Pubdate: Thu, 17 Feb 2005
Source: Evening News (UK)
Copyright: 2005 Archant Regional
Author: Jeremy Crisp
Referenced: (Charles 
Bookmark: (Hemp - Outside U.S.)


During the Middle Ages, Norwich was one of the wealthiest provincial cities 
in England.

The money which flowed into the city at that time was primarily generated 
from farming in Norfolk.  Around the time our fine Mediaeval Churches were 
under construction, both Henry VIII and Elizabeth I had passed laws making 
it compulsory for all landowners farming a given acreage to devote a 
minimum percentage of their land to the growing of hemp.

"Hemp? But surely that's Cannabis?", I hear you say.  Well not exactly; all 
cannabis is hemp, but not all hemp is cannabis - in that it's only certain 
strains of the many varieties of Hemp which contain the psychoactive 
elements that have been demonised these past 80 years or more. During 
mediaeval times, the Royal Navy in particular had a pressing need for 
materials, for which hemp was the accepted source.

Welcome to the 21st Century. Global Warming. Horrific conflicts waged over 
the ownership of crude oil reserves. Widespread poverty in Africa, South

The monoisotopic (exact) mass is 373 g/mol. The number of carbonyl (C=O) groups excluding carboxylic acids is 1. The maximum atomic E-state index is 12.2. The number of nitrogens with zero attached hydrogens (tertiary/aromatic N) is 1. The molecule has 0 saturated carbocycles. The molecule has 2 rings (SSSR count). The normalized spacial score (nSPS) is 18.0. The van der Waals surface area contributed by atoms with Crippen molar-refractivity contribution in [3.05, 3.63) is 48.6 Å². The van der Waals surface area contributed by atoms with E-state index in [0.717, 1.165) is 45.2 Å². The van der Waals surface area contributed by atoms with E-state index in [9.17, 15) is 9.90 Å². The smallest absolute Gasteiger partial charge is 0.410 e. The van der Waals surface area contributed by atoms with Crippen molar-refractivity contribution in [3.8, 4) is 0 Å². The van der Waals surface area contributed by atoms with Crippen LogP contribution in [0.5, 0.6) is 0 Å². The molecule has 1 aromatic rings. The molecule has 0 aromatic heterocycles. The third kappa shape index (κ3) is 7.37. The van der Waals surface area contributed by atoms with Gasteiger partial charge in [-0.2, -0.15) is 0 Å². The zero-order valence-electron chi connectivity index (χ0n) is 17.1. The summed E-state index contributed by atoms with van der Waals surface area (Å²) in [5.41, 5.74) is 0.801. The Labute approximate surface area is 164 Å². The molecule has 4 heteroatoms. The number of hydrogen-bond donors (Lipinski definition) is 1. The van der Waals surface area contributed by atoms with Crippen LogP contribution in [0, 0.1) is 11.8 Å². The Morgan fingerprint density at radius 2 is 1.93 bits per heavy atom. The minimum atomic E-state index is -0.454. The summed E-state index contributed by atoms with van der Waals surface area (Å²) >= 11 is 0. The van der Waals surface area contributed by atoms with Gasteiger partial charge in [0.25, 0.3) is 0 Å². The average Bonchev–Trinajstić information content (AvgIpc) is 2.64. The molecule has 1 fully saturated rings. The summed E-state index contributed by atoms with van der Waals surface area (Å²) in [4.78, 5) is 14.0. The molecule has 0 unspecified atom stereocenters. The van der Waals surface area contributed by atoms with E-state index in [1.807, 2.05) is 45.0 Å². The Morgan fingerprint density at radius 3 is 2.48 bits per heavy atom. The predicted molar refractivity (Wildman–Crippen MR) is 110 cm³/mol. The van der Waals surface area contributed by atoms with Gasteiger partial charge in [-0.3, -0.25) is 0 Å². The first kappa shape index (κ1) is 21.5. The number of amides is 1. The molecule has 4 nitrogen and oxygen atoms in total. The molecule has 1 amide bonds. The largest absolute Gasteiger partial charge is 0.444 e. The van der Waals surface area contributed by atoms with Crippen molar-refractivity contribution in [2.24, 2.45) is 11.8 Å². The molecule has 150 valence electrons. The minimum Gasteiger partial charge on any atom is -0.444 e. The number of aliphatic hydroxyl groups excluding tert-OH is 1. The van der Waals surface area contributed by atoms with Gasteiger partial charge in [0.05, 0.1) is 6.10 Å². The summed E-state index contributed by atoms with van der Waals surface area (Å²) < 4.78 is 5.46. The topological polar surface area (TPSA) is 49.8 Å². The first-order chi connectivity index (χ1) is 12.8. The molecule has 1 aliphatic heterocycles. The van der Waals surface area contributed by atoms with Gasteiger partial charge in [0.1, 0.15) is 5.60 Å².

America. Crime and disorder in the streets of Britain fuelled largely by 
the routine over-indulgence in alcohol, and an epidemic of addiction to 
'hard' drugs. The "war against Drugs". Such 'wars' are very easy to 
declare; they polarise every discussion into black and white, right and wrong.

So, when is a drug not a drug? Answer - when it's a herb!

Herb: defined as "A seed plant that does not develop permanent woody 
tissue, and dies down at the end of a growing season. A plant (part) valued 
for its medicinal, savoury or aromatic qualities"

The nearest Cannabis Sativa comes to genuinely being a "drug" is its 
potential to be habit-forming. It is now scientifically accepted that 
cannabis is not physically addictive in the true sense of the word, and I 
feel it should finally be taken out of the loop in terms of the war against 

Consider these two facts. That almost everything we currently produce by 
extracting and refining crude oil could instead be gained through the 
reintroduction of hemp to farming in the large parts of the world where it 
would thrive. And secondly that, of the whole plant kingdom, hemp is 
apparently the most effective in absorbing carbon dioxide and giving out 
oxygen. We really could, in a few years' time, be driving our cars around 
Norwich using fuel grown and produced in the fields of Norfolk!

I congratulate Charles Clarke in his succession to Mr Blunkett as the new 
Home Secretary, but these days, as much as ever, there are none so blind as 
those that don't want to see.

Jeremy Crisp St Benedicts Street Norwich
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